It looks to me as if you are completely misunderstanding what the purpose and effect of the
dielectric command is as well as are lacking understanding in how you would go about modeling what you want to model. For both there is lots of published knowledge available and thus you should make a better effort researching this.
First problem is that the dielectric command does NOT set the “dielectric behavior” of any material, but rather the relative permittivity of the background medium. In your case it is obviously vacuum and thus coulomb interactions must be unscaled and the dielectric constant should remain on the default value.
For all-atom simulation the dielectric constant is not an input parameter but a property that can be computed.
The value for the dielectric command would be different from default only if you have some coarse grain model which have charges (many coarse grained models are uncharged include approximated coulomb interactions) and where solvent effects are not included in the particle-particle interactions.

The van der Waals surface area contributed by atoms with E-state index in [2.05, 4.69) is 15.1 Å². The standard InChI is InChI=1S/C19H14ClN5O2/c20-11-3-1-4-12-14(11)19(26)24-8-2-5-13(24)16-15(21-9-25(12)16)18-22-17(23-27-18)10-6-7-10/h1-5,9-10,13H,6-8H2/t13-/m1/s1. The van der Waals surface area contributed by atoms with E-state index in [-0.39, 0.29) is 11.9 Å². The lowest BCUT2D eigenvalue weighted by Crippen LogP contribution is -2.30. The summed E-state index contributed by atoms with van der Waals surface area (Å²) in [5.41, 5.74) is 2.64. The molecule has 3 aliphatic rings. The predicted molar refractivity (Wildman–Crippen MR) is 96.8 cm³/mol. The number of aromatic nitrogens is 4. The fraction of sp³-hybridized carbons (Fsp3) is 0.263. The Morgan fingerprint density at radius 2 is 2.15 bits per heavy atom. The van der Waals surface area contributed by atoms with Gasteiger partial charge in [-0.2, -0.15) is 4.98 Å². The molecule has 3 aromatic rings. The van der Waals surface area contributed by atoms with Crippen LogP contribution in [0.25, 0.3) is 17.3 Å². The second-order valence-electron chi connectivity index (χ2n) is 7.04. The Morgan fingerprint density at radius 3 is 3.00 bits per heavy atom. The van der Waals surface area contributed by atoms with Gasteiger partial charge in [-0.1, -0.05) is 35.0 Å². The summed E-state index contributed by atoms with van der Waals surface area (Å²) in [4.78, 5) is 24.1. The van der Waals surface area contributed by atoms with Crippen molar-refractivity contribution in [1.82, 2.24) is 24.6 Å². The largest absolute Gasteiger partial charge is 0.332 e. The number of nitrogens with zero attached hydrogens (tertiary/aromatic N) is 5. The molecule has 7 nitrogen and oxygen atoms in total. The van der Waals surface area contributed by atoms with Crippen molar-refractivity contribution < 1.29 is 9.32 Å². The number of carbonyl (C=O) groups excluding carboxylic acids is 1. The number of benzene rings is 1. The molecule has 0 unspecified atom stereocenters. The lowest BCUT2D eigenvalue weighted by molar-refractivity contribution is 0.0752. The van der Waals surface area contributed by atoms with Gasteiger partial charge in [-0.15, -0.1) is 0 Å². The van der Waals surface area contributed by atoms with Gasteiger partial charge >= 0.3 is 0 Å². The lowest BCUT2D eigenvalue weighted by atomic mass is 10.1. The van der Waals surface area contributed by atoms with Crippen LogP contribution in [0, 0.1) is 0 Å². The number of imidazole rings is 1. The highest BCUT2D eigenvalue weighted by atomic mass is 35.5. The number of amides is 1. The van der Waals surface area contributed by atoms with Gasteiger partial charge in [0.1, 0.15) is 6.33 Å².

Second problem is your plan to model the polarization of a charged interface. This is non-trivial to begin with but to also have the model represent polarization of the surface, additional calculations would need to be done. In the simplest case (and ideal metal), this would require using a so-called image charge model (not available in LAMMPS since it is notoriously difficult to implement that in parallel. It is available as an externally maintained package, which is restricted to serial calculations). There are multiple, more complex models available, e.g. the DIELECTRIC package that was recently added to LAMMPS, but also multiple, externally maintained packages, each with slightly different approaches to the same family of problems. I strongly suggest spending time studying the relevant published literature since you first need to gain a sufficient understanding of the physics before it is even worth trying to set up a simulation with any of those add-on packages. From my personal experience as a graduate student studying electrified interfaces I can assure you that there are MANY ways to make subtle errors in setting up simulations and their boundary conditions resulting in significant errors in the results, and it can be quite challenging to get everything correct.